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Lake v. D & L Langley Trucking

June 9, 2010


Appeal from the District Court of Laramie County. The Honorable Michael K. Davis, Judge.

The opinion of the court was delivered by: Golden, Justice


[¶1] This is an appeal from a personal injury negligence case. Dallas Lake was involved in an automobile accident with Orval Whited. Lake alleges Whited, while in the course and scope of employment for D & L Trucking, negligently attempted to pass him as he was making a left hand turn, thereby causing the inevitable collision. The case was tried to a jury. The jury returned a verdict finding Lake eighty-six percent at fault for the accident. Under Wyoming's comparative negligence law, Lake was entitled to no damages.*fn1 Lake filed a motion for a new trial, which the trial judge denied. Lake appeals, alleging a new trial should be granted because the verdict is unsupported by the evidence. Lake also argues a new trial should be granted because of error in the closing argument of the defense and also because the jury verdict was an impermissible quotient verdict. We affirm.


[¶2] Lake presents two issues for our review:

1. Should a new trial be ordered where there is insufficient evidence that the defendant was only 14% at fault where the defendant['s] semi illegally passed the plaintiff's pickup in the intersection, and the defendant made a surprise argument to the jury which mislead them concerning the law of "no-passing" zones?

2. Should a new trial be ordered when there is convincing evidence that the verdict was a "quotient verdict?"


[¶3] On the day of the accident, Lake was driving north on Wyoming Highway 214 in a pickup. Whited, who was driving a tractor-trailer combination truck, was also driving north on Highway 214, some distance behind Lake. Highway 214 is a two-lane highway. Lake intended to turn left off Highway 214 at County Road 207.

[¶4] Whited was driving a relatively new Peterbuilt tractor, towing a fifty-foot trailer. Whited had an exemplary driving record and was in the process of returning home from a simple day trip. As he was driving, Whited saw Lake's pickup when he was about three or four miles behind Lake. Whited noticed that, although he was driving sixty-five miles per hour, the speed limit, he was gaining on the pickup. As he approached the pickup, he slowed his speed to about fifty-five miles per hour. There was no solid yellow line on the highway indicating a no-passing zone. There were no signs on the highway indicating an upcoming intersection. He saw no brake lights or turn signal coming from the pickup. Whited determined to pass the pickup. Whited did not notice the intersection with the county road. He turned on his left turn signal and when he was about three car-lengths behind the pickup he pulled over into the left lane and began his pass.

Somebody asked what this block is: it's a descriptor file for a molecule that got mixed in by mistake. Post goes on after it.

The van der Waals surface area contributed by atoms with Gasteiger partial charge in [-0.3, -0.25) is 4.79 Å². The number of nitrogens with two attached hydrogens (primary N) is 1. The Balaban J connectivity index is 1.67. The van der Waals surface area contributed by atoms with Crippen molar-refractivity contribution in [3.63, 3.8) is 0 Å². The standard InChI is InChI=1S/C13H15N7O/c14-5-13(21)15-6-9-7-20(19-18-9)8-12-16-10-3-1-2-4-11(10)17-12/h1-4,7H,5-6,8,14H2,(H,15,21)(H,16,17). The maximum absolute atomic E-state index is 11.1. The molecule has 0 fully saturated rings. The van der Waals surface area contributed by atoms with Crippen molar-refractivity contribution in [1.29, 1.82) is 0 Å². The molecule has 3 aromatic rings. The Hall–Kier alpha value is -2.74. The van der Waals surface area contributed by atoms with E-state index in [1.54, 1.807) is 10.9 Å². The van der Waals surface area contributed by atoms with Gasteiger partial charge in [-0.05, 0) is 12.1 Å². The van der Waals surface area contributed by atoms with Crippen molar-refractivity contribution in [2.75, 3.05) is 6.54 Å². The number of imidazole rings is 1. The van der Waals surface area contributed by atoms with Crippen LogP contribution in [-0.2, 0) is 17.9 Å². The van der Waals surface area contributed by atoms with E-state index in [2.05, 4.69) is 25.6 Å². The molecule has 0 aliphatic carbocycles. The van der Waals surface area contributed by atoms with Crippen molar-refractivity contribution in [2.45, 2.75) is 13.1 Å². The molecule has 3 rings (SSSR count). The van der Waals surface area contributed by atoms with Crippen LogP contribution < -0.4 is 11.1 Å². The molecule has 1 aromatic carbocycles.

[¶5] Lake had seen the tractor-trailer truck when it was about a half mile behind him, but he had driven the road so many times he wasn't paying much attention to the road or the tractor-trailer truck. Lake, without checking his rearview mirror or side-view mirror, began his left hand turn. He had no idea the tractor-trailer truck was in the process of passing him. Lake impacted the tractor-trailer truck approximately fifteen feet behind the tractor's front wheel.

[¶6] Lake sued Whited and Whited's employer, D & L Trucking, alleging Whited negligently passed him, causing the accident and resulting personal injuries.*fn2 During closing arguments, both sides argued the language of Wyo. Stat. Ann. § 31-5-205(a)(ii) (LexisNexis 2009), which states in essence no passing is allowed [w]hen approaching within one hundred (100) feet of or traversing any intersection or railroad grade crossing unless otherwise indicated by official traffic-control devices[.]

Lake's counsel argued the statute provided for "no exceptions." His counsel stated the law is "do not pass in an intersection under any circumstances." Defense counsel responded in his closing argument by emphasizing the statute actually does provide for an exception depending on the presence of a traffic-control device. Defense counsel went on to argue the law was that "unless it is otherwise indicated you can pass." Defense counsel concluded that, since there was no solid yellow line leading up to the intersection, in attempting to pass Lake, Whited "was not violating any statute." Lake's counsel did not object to this argument, but rather took the issue up in his rebuttal closing, arguing the yellow lines on highways are not "official traffic-control devices" as contemplated by the statute and therefore the absence of a solid yellow line at the intersection did not make Whited's pass legal.

[¶7] The case was handed to the jury. One of the jury instructions set forth the exact language of § 31-5-205(a)(ii). The same instruction also contained the following language of Wyo. Stat. Ann. § 31-5-217 (LexisNexis 2009):

No person shall turn a vehicle or move right or left upon a roadway unless and until the movement can be made with reasonable safety nor without giving an appropriate signal in the manner provided by this section.

A signal of intention to turn right or left when required shall be given continuously during not less than the last one hundred (100) feet traveled by the vehicle before turning.

No person shall stop or suddenly decrease the speed of a vehicle without first giving an appropriate signal required by this act to the driver of any vehicle immediately to the ...

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